A May Internet poll in the hotly contested California primary between Democratic Reps. Brad Sherman and Howard Berman (the two were drawn into the same seat as a result of the state’s decennial redistricting process) took advantage of the methodology to rate the effectiveness of each candidate’s television advertising. That poll—conducted for the University of Southern California by a bipartisan team of California campaign pollsters, Democratic Tulchin Research and Republican M4 Strategies—prompted respondents to rate how persuasive each ad was as the spot played for them on their computer screens. That allows analysts to evaluate the merit of the arguments within each TV ad in a more precise way, without the expense of empaneling an in-person focus group.

Sherman and Berman finished first and second, respectively, in the top-two primary and will meet in a November general election that will likely cost each lawmaker millions to advertise in the Los Angeles media market.

The future of social-media monitoring by news organizations and campaigns as a means of measuring public opinion is murkier. Republican pollster Jon McHenry said he is not sure how he could mine Twitter to assist his clients and dig out useful information. “Once you have 1 million tweets, what do you do with it?” he asked rhetorically.

That remains an open question to all survey researchers. Trying to infer meaning from the Twittersphere is a tricky proposition. What do Americans think about politics, or public policy, or popular culture? Applying so-called sentient analysis to Twitter and other social media is one option. (Sentient analysis tries to determine the attitude of the writer from the language used in his or her message.) But doing so in a way that can accurately reflect how the broader population feels about these issues is very problematic. “We’re at the very, very early stages of understanding the strengths and limitations” of using non-survey approaches to measure public opinion, Lavrakas said.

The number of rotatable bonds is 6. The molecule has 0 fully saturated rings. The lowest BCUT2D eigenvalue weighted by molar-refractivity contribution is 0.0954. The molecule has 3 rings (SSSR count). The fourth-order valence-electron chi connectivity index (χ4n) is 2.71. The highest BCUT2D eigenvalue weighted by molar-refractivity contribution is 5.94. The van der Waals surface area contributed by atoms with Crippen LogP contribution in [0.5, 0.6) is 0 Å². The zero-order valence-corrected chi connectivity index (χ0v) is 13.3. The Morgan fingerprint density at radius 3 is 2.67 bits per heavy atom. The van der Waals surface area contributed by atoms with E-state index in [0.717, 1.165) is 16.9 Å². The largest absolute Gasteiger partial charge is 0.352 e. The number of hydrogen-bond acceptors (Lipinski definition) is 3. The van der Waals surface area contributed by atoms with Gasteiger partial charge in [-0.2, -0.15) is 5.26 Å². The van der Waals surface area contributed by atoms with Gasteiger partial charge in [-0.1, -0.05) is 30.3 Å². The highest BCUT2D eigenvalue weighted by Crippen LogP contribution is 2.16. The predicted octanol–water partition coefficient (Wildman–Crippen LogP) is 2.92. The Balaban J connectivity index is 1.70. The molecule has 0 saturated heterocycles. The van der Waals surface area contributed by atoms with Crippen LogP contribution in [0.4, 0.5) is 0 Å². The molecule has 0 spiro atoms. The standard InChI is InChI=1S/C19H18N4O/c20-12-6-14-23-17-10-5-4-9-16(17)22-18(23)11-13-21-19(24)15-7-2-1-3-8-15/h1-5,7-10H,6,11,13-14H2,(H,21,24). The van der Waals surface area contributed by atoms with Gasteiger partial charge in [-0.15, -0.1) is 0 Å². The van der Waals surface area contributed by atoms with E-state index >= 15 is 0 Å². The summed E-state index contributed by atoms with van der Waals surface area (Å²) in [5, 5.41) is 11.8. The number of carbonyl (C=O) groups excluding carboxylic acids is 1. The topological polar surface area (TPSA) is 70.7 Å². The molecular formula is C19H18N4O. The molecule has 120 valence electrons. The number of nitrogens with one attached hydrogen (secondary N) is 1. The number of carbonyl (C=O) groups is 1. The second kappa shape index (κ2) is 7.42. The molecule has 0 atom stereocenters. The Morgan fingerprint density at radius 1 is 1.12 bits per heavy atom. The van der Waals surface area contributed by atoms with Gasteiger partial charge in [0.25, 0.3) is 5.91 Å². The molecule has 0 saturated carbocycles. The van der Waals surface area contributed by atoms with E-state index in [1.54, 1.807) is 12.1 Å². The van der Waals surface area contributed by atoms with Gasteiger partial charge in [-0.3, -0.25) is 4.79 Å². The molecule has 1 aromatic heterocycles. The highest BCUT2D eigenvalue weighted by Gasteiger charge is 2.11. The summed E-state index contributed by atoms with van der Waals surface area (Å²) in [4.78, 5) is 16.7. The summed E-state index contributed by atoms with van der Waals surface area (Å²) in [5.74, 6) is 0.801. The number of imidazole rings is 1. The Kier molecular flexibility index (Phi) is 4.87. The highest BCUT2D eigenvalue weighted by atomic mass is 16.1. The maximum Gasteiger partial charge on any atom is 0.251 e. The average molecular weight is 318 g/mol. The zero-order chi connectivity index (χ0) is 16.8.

Lundry said he hoped that Facebook, whose parent company recently completed its initial public offering, would seek to monetize its membership and allow survey researchers access to its users. “The only hope I have of getting a really good sampling frame [online] is that Facebook opens up their membership to real polling,” he said.

Researchers can use Facebook now for polling, but most surveys conducted through the site contain just one question, making it impossible for pollsters to detect change over time among respondents. “River sampling”—recruiting individuals through pop-up ads and other targeted methods—can help reach specific groups but is unlikely to provide a truly random sample. As Lundry points out, though, with response rates of 9 percent, “are phones truly probability samples anymore?”

“The numbers are just falling off the cliff,” Lundry added. “Every single number that measures the quality of a phone survey is headed in the wrong direction. How much longer can we sustain that?”


Pollsters say that it’s not just rapidly changing communication habits that are threatening the polling industry. The media is also a culprit, they say, when it uncritically reports on polls with dubious methodology and misinterprets those with rigorous methodology. “It’s harder to tell good [polls] from bad. There are fewer journalists who are trained for this,” said Zukin, the Rutgers professor. “I really think we’re losing that battle.”

All of this brings us back to 2012. The White House and control of both houses of Congress are at stake, and while the public demand for political news—specifically, news about political surveys—remains high, fewer news organizations are willing to pay for high-quality polling. These same news organizations are also cutting staff, including those with experience reporting and analyzing public-opinion data. Journalism “does not have an audience problem,” Pew’s Scott Keeter says. “It has a money problem. Even as the audience for mainstream news organizations has remained stable or even grown, revenues have plummeted.” Despite the challenges facing the polling industry, Keeter says he’s confident that pollsters “are up to meeting those challenges.”

The four months leading up to the 2012 elections will help illuminate the magnitude of those challenges. And the years that will follow will demonstrate how equipped public-opinion researchers are to overcome them.

Gallup’s Frank Newport quotes a line from a movie when asked about the state of political polling. “I’m very optimistic. There’s constant change,” he said. “As Woody Allen said in Annie Hall, a shark has to keep moving or it dies.”

But Newport doesn’t mention the rest of the line, which was delivered as Allen and Diane Keaton’s title character bemoaned the state of their relationship. His next words: “And I think what we got on our hands is a dead shark.” 

This article appears in the July 21, 2012 edition of National Journal Magazine.